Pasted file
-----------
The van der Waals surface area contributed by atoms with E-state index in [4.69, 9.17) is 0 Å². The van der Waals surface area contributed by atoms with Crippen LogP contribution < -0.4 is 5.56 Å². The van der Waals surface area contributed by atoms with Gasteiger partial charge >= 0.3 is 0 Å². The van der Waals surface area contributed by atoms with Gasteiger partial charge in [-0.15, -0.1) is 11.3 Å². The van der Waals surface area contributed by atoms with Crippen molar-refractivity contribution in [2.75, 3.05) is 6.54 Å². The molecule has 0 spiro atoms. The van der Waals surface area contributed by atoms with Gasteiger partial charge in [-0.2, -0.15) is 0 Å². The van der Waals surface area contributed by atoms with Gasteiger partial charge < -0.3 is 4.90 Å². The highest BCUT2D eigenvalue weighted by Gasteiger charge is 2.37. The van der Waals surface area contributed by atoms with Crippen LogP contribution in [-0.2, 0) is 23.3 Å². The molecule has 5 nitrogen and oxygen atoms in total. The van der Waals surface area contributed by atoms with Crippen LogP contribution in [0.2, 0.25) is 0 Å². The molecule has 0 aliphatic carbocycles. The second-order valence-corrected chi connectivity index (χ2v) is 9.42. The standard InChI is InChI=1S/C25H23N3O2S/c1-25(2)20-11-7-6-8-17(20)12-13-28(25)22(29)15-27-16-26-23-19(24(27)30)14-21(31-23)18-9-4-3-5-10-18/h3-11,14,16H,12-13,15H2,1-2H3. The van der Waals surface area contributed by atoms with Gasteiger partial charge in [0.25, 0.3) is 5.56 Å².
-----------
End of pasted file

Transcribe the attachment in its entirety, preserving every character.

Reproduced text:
The van der Waals surface area contributed by atoms with E-state index in [4.69, 9.17) is 0 Å². The van der Waals surface area contributed by atoms with Crippen LogP contribution < -0.4 is 5.56 Å². The van der Waals surface area contributed by atoms with Gasteiger partial charge >= 0.3 is 0 Å². The van der Waals surface area contributed by atoms with Gasteiger partial charge in [-0.15, -0.1) is 11.3 Å². The van der Waals surface area contributed by atoms with Crippen molar-refractivity contribution in [2.75, 3.05) is 6.54 Å². The molecule has 0 spiro atoms. The van der Waals surface area contributed by atoms with Gasteiger partial charge in [-0.2, -0.15) is 0 Å². The van der Waals surface area contributed by atoms with Gasteiger partial charge < -0.3 is 4.90 Å². The highest BCUT2D eigenvalue weighted by Gasteiger charge is 2.37. The van der Waals surface area contributed by atoms with Crippen LogP contribution in [-0.2, 0) is 23.3 Å². The molecule has 5 nitrogen and oxygen atoms in total. The van der Waals surface area contributed by atoms with Crippen LogP contribution in [0.2, 0.25) is 0 Å². The molecule has 0 aliphatic carbocycles. The second-order valence-corrected chi connectivity index (χ2v) is 9.42. The standard InChI is InChI=1S/C25H23N3O2S/c1-25(2)20-11-7-6-8-17(20)12-13-28(25)22(29)15-27-16-26-23-19(24(27)30)14-21(31-23)18-9-4-3-5-10-18/h3-11,14,16H,12-13,15H2,1-2H3. The van der Waals surface area contributed by atoms with Gasteiger partial charge in [0.25, 0.3) is 5.56 Å².